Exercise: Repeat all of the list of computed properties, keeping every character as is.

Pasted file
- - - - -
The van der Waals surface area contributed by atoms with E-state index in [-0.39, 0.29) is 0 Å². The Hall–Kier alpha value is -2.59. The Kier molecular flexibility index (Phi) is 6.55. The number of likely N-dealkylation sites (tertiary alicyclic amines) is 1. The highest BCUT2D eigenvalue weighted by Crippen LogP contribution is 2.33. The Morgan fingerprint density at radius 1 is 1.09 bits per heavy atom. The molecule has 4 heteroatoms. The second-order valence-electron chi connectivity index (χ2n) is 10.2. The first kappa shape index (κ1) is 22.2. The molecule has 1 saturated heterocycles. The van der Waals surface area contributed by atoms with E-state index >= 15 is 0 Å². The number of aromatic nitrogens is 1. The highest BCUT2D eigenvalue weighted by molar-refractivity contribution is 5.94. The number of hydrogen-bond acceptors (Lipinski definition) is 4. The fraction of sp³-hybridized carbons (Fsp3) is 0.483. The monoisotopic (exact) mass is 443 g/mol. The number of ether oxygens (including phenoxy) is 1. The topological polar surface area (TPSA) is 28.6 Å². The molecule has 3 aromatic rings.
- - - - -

The van der Waals surface area contributed by atoms with E-state index in [-0.39, 0.29) is 0 Å². The Hall–Kier alpha value is -2.59. The Kier molecular flexibility index (Phi) is 6.55. The number of likely N-dealkylation sites (tertiary alicyclic amines) is 1. The highest BCUT2D eigenvalue weighted by Crippen LogP contribution is 2.33. The Morgan fingerprint density at radius 1 is 1.09 bits per heavy atom. The molecule has 4 heteroatoms. The second-order valence-electron chi connectivity index (χ2n) is 10.2. The first kappa shape index (κ1) is 22.2. The molecule has 1 saturated heterocycles. The van der Waals surface area contributed by atoms with E-state index >= 15 is 0 Å². The number of aromatic nitrogens is 1. The highest BCUT2D eigenvalue weighted by molar-refractivity contribution is 5.94. The number of hydrogen-bond acceptors (Lipinski definition) is 4. The fraction of sp³-hybridized carbons (Fsp3) is 0.483. The monoisotopic (exact) mass is 443 g/mol. The number of ether oxygens (including phenoxy) is 1. The topological polar surface area (TPSA) is 28.6 Å². The molecule has 3 aromatic rings.